Translation vs Transliteration – What’s the Difference?
We’ve done multiple blogs on the differences between translation and localisation, interpretation, and transcreation, but what about transliteration? It’s a phrase that sometimes is used, but often incorrectly.
Transliteration isn’t a type of translation
Transliteration is a bit different to the other subjects we’ve touched on. While it is a translation strategy, it isn’t exactly translation itself.
Transliteration occurs when you take the characters of one alphabet or script and render them into another. A simple example is names. Think of renowned Russian author Fyodor Dostoevsky. Those who speak English wouldn’t have a problem reading that name, but as he’s Russian, his name is written in the Cyrillic alphabet: Фёдор Достоевский. In Japanese, it’d be: フョードル・ドストエフスキー. We haven’t translated his name, but simply rendered it in a different way.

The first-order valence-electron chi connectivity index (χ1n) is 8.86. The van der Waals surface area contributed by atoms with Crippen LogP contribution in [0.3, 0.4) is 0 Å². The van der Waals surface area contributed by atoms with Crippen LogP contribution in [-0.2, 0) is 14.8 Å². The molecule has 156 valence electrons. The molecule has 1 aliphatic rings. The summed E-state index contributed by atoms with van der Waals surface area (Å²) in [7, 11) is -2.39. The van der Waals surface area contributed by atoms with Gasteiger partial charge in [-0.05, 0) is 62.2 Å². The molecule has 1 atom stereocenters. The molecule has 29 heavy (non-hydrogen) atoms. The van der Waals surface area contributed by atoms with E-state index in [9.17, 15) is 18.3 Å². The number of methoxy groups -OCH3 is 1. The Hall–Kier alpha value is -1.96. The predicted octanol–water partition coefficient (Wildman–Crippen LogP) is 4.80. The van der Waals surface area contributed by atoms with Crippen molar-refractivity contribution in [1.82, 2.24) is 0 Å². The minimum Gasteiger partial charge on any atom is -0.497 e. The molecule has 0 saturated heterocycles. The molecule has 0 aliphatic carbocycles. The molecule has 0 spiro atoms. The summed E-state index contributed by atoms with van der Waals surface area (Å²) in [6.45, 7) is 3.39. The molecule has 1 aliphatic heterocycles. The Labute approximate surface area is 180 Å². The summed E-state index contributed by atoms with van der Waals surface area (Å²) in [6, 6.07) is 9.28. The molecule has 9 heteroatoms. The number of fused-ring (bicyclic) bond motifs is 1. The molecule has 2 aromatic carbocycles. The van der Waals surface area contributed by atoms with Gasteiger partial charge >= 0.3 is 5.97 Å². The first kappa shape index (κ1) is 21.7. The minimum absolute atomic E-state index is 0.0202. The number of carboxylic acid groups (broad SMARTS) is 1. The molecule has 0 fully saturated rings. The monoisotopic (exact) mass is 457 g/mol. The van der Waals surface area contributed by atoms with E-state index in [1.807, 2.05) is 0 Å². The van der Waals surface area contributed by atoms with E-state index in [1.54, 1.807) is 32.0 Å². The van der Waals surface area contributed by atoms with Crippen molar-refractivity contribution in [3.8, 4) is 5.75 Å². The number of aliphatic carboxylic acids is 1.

It’s important to note that just because it’s been transliterated, it doesn’t mean that it’ll be understood by the reader. There are a lot of other translation strategies that go along with transliteration, like foreignization or domestication, explicitation, and borrowing, in order to make the meaning of the word clearer. Translators will you a large combination of tactics in order to render a translation. Transliteration is just one tool in their toolbox.
This is a very basic overview, but can be applied to wider concepts like brand names and data processing as well. It’s something we unknowingly encounter every day, which shows the mark of a good translation.
If you have a translation query that we haven’t yet answered in our blog series, please get in touch today to find out more. Integro has over 10 years of experience in the translation industry, specialising in marketing for business looking to grow abroad.